The Blue Brain Project (BBP) aims to build comprehensive digital models of the brain, which will provide the basis for a potentially unlimited range of simulations, each representing an in-silico experiment. These digital experiments will not only require huge computing power, but also a range of very different computing profiles to support models of the brain’s different levels of organization and their interactions, as well as different types of modelling and simulation methodologies.
As soon as Antonio received a request from our Swiss team to work with BBP, he recognized the importance of this as an extension of our global partnerships to model and understand the human body. He asked me to go to Geneva and, only three days after the initial request, I was lucky enough to be sitting with the BBP team co-designing the system with them. It is particularly exciting as the BBP’s challenge to study the mammalian brain dovetails nicely with two existing projects we are working on:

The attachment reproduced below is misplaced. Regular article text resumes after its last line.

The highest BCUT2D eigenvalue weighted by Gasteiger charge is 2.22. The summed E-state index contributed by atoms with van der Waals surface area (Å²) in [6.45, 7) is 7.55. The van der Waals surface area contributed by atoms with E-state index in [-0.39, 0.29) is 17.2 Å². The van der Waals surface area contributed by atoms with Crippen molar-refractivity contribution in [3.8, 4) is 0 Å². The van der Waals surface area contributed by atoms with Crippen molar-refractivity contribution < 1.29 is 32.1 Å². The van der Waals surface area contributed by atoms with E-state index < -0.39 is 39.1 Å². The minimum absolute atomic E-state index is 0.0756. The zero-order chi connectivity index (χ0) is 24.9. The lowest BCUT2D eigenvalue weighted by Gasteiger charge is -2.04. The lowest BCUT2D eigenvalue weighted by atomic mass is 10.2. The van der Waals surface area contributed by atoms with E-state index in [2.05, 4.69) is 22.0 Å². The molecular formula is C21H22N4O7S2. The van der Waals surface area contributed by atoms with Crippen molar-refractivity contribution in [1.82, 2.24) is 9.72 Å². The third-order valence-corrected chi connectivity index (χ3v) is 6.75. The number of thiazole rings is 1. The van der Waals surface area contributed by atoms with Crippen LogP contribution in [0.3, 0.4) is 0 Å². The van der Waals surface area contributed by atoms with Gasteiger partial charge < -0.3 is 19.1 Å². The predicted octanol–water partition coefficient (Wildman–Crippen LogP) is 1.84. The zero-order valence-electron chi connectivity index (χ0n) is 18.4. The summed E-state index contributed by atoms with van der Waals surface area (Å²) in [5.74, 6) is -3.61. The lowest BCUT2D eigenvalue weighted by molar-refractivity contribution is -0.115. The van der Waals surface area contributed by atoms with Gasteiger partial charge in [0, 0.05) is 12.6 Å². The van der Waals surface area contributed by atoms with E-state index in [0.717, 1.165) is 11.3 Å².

- The Living Heart, a collaboration between HPE and Stanford University to create multi-scale 3D models of the heart to monitor circulation and to virtually test medications in development and ultimately predict drug-induced arrhythmias, even if the patient is on the other side of the world.
- DZNE is studying a population of 30,000 people over 30 years to find answers for brain diseases like Alzheimer’s, leveraging an HPE supercomputer with Memory-Driven Computing properties to improve the lives of the 1B people around the world living with neurological disorders.